£3.3 trillion fossil fuels subsidies by G20 countries since Paris Climate Agreement

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Posted Aug 11 2021 by Tim Padmore of Shift Our Subsidies
£3.3 trillion fossil fuel subsidies

All governments, including the UK, are telling us that they’re laser-focused on reducing carbon emissions. How are they doing? The chart above shows how they’re doing (source: Our World in Data). There’s a tiny flatline around 2020, but that’s because of the Covid lockdowns.

We have to stop burning fossil fuels and leave them in the ground. But with the current economy, and global scramble for resources, backed up by military force, it ain’t gonna happen. It looks as though, in a corporate-dominated, growth economy, no fossil fuels are going to be left unburnt. The catasrophic tar sands extraction and fracking industries have subsided for the moment, with the fall in demand and price of oil, but they’ll be back once they’re profitable again.

Kwasi Kwarteng was on Radio 4 on Monday, explaining how the UK has managed to ‘decouple’ economic growth and carbon emissions. Well, Kwasi, have a look at the chart above. Something’s not right about your statement, is it? I’m guessing that a lot of Western governments will claim the same thing, as their manufacturing base declines, but their consumption increases – of goods produced on the other side of the world and then transported across land, sea and air via fleets of trucks, planes and cargo ships.

But it’s much, much worse than that – governments are massively subsidising the fossil fuels industry, as ShiftOurSubsidies.org explain below (and here’s their latest newsletter, with more info and ways you can get involved).

Recently, Bloomberg NEF and Bloomberg Philanthropies produced a report on the scale and impact of global fossil fuel subsidies. It found that in the four years after the Paris Climate Agreement G20 members gave more than £3.3 trillion in subsidies for fossil fuels.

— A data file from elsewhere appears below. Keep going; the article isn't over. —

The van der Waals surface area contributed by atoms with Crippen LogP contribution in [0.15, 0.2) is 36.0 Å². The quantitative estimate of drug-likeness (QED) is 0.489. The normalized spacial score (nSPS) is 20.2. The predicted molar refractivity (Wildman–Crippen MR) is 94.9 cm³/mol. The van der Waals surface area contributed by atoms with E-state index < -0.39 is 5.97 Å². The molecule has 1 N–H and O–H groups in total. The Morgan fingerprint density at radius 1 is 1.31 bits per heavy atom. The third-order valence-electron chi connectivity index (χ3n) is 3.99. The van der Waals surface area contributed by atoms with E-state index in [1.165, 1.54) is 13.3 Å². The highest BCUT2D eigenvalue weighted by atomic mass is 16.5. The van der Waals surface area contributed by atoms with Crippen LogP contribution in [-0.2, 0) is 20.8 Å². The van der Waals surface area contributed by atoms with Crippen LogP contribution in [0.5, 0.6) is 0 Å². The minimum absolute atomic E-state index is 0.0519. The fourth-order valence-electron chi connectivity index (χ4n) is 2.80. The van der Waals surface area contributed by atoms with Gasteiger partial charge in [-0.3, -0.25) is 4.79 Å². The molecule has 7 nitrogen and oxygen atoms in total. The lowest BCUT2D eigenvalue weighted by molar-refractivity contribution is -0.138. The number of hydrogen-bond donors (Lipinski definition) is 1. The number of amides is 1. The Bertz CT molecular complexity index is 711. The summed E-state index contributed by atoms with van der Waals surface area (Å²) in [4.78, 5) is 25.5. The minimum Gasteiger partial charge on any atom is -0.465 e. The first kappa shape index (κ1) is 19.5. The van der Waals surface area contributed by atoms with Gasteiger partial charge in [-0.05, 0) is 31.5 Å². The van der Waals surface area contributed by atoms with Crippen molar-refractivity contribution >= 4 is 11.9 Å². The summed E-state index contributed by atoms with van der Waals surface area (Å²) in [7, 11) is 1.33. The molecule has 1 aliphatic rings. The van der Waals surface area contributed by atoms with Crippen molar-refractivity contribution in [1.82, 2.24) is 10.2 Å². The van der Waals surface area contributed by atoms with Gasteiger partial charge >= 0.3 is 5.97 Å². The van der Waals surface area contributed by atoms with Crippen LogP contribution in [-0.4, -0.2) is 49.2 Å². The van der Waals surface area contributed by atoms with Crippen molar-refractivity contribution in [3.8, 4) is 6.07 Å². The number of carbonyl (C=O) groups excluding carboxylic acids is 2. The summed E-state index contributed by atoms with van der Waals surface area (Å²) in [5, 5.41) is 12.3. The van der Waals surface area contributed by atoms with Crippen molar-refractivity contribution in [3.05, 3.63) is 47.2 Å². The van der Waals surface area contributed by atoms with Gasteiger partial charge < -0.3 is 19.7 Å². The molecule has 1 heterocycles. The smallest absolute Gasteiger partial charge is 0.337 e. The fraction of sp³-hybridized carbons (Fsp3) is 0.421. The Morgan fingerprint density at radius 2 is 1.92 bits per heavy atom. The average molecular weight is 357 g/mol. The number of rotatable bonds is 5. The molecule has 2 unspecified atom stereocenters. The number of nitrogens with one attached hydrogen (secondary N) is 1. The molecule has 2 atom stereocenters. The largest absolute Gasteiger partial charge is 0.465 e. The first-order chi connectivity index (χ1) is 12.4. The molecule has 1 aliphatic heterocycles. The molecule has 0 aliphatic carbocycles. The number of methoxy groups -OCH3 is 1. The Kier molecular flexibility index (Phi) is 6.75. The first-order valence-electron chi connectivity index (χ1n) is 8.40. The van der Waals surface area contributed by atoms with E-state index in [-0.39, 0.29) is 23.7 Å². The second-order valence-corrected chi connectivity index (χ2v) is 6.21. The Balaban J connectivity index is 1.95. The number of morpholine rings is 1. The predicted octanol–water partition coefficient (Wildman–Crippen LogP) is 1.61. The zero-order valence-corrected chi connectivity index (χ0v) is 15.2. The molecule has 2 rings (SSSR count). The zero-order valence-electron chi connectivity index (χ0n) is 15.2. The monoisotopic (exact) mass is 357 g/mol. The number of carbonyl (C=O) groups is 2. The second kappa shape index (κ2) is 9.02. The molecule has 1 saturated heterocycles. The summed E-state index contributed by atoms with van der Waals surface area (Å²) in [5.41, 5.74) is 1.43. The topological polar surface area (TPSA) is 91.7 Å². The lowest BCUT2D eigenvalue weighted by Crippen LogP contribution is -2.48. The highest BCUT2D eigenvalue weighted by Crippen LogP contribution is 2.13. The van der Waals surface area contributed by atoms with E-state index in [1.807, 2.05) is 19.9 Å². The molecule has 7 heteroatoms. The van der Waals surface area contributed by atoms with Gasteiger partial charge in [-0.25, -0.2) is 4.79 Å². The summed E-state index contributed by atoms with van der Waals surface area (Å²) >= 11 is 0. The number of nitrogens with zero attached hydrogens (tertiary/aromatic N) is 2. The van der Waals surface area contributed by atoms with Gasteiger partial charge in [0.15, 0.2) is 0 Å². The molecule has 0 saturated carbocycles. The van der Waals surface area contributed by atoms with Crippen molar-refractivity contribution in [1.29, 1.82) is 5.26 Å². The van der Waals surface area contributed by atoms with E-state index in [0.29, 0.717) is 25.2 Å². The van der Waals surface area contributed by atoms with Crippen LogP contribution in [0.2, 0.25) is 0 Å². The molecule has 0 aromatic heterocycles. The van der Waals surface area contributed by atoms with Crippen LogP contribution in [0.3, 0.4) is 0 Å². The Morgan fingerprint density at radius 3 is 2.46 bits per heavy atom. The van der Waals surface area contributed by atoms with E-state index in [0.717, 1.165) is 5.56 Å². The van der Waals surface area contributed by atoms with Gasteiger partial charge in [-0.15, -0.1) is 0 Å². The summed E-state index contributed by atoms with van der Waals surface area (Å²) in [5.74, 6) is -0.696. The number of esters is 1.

It found that the UK provided $93 billion in fossil fuel subsidies in that period, an average of $18.5 billion per year. Although the UK reduced its support for fossil fuels in that period by 18%, it was still $262 per person in 2019, relatively high compared with other G20 nations.

“On paper, global leaders and governments are recognising the urgency of the climate challenge and the G20 countries have all made ambitious commitments to scale down fossil fuel development and transition to a low-carbon economy.  But, in reality, the action taken by these countries up until this point is a far cry from what is needed. As a host of climate emergencies intensify around the world, the continued development of fossil fuel infrastructure is nothing short of reckless. We need more than just words – we need action.” – Antha Williams, the environment lead at Bloomberg Philanthropies.

Read the report here BNEF-Climate-Policy-Factbook_FINAL.pdf (bbhub.io)

In a climate emergency, the UK Government is spending billions of pounds each year propping up the fossil fuel industry at home and overseas. This is driving up carbon emissions.

The Covid-19 health and economic crisis could make this situation even worse as governments decide on whether to spend trillions on rescue packages for fossil fuel and high-carbon industries as well as on stimulus packages to re-start their economies.

It is essential that the UK Government takes this opportunity to ‘build back better’ by giving no ‘no-strings’ bailouts of fossil fuel and high-carbon industries and by ensuring that stimulus packages are geared to investing in the zero-carbon economy.

We demand that the UK Government tells the truth about its fossil fuel subsidies and shifts taxpayers’ money from fossil fuels and industrial-scale bioenergy (from land-use change) into energy efficiency, non-emissive renewable energy, public transport and nature restoration. The UK Government also needs to show leadership in COP 26 and other international meetings to advocate and support urgent international action to be taken to end fossil fuel subsidies.